Off topic: freelance translator in Canada income tax?
Thread poster: Conny Gritzner

Conny Gritzner  Identity Verified
Local time: 01:14
English to German
+ ...
Oct 19, 2011


Can I write an invoice for a translation I did in Canada (with a Working Holiday visa)? I know that you have to pay income tax if you work for an employer in Canada (it is automatically deducted from your income). What about freelance work? Do I have to charge VAT? Where can I find information about that? Thank you!


Jenni Sheppard  Identity Verified
Local time: 16:14
French to English
+ ...
Not an expert... Oct 19, 2011

So I'll state how I see things so far after having been here about 7 weeks and a lot of research. I might be wrong but hopefully others will be able to come forward and correct me if so.

Under a working holiday visa, the restrictions of your work permit depend on your original country of residence. I assume yours is Germany, in which case you have a twelve-month 'open' work permit, which allows you to freelance as a translator.

Please note, that you will need to register as a business with the Vancouver City license office:

Some important notes: if you are going to register your business under anything other than just your own name, you will also need to register at a provincial level, which also involves having your business name approved:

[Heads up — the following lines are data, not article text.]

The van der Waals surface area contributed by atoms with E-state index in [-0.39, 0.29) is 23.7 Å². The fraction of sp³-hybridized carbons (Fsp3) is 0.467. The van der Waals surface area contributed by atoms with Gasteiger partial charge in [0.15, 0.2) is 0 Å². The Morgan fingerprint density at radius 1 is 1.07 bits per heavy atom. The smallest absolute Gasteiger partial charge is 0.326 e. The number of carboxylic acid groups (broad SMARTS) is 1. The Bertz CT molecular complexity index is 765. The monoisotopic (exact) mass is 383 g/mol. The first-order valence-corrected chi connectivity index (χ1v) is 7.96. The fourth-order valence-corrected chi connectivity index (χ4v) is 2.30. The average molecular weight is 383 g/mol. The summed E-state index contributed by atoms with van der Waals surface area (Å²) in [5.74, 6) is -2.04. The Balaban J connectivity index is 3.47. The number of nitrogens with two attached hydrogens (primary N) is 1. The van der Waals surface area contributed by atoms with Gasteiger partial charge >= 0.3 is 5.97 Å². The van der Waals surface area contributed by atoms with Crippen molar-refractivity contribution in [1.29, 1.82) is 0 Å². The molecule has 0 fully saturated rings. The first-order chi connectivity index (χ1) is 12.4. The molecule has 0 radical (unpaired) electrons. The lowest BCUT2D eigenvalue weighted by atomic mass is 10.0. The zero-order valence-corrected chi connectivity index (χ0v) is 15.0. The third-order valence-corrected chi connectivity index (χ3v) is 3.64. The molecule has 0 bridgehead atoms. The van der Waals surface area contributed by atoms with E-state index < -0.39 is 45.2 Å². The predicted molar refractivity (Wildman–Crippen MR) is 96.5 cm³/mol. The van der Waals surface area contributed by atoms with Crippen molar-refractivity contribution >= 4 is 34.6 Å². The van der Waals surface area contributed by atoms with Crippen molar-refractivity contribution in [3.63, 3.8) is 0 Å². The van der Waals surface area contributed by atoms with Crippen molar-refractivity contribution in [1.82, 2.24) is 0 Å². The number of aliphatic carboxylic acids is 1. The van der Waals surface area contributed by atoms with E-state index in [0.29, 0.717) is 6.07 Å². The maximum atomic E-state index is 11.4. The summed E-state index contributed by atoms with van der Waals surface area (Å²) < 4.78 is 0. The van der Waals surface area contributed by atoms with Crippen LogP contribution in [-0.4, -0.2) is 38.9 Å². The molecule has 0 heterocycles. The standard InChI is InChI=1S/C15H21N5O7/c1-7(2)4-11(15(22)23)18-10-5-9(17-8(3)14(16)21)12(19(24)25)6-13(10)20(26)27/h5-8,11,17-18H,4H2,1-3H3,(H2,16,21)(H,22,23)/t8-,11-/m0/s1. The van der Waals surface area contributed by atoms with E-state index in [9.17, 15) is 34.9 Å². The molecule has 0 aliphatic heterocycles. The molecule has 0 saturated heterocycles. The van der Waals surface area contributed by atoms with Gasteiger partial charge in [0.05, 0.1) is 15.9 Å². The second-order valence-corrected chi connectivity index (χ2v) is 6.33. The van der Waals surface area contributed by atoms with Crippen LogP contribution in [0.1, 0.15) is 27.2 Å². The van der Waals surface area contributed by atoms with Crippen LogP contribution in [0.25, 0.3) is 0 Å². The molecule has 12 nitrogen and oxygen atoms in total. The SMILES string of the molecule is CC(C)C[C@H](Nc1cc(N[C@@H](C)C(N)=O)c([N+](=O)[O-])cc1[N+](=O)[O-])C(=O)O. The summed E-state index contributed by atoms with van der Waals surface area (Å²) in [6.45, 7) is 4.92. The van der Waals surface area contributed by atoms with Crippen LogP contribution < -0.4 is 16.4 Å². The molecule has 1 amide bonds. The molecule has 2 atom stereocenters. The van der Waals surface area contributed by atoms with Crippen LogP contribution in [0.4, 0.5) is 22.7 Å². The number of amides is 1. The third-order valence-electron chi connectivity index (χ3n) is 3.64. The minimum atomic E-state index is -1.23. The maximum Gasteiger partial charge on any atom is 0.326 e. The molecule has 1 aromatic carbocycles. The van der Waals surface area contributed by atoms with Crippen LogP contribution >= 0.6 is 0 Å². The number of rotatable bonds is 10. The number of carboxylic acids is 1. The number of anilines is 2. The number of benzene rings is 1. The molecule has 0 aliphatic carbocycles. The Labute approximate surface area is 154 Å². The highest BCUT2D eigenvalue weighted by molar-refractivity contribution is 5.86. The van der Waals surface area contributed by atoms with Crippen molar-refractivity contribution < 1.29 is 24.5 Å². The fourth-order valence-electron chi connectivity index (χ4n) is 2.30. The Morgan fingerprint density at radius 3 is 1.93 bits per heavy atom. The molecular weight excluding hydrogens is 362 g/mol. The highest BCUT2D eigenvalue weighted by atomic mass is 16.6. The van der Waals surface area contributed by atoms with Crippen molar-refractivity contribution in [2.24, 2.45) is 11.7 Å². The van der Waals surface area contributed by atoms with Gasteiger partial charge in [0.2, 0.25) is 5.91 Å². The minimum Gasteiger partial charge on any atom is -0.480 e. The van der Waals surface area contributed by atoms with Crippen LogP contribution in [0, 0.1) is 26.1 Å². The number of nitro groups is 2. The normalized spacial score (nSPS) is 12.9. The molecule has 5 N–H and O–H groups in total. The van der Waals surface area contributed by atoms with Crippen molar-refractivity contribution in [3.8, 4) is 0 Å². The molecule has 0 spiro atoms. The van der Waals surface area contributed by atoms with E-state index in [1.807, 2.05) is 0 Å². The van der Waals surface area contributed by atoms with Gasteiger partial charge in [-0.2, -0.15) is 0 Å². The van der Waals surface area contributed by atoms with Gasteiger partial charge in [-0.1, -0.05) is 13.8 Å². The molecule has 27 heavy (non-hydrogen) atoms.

You may then need to register with the Canada Revenue Agency to get a Business Number:

There is no such thing as VAT here in Canada, but there is HST/GST, sales taxes which are added on to a range of products and services, including translation services. You do not have to register to pay and collect HST/GST until your income received in Canada reaches $30,000, although you can register voluntarily before that. You can find out more info about it all here:

In terms of income tax, you will need to fill out a tax return for income earned during the tax year, which in Canada is the same as the calendar year, by the end of April of the following year. So I expect to file my tax return for 2011 by the end of April 2012. More info here:


Michael Wetzel  Identity Verified
Local time: 01:14
German to English
tax residency Oct 20, 2011

Hello Conny,
The Wikipedia article on tax residency includes some decent sources. I think (I am not a lawyer or accountant) that the key question is whether you will be living in Canada or another country for 183+ days (half of a year) during the present calender year. If this is the case, then you are very likely a tax resident of that country. As a freelancer you are then treated as doing business in the country where you are a tax resident. Your business needs to be registered there, this is the address that needs to be included on your invoices, you need to charge or be officially exempted from VAT/sales tax there, you need to pay income tax there, etc.

If, for whatever reason, you do not want to be a tax resident of a specific country, the regulations seem to be somewhat flexibile: If you have legitimate arguments and hire a tax attorney, you may be able to define your tax residency on another basis.

There was a similar thread here in reverse (Canadian citizen in EU):

I don't know how helpful this thread really is. At any rate, the Wikipedia sources make clear that the 183-day-rule also applies in Canada.



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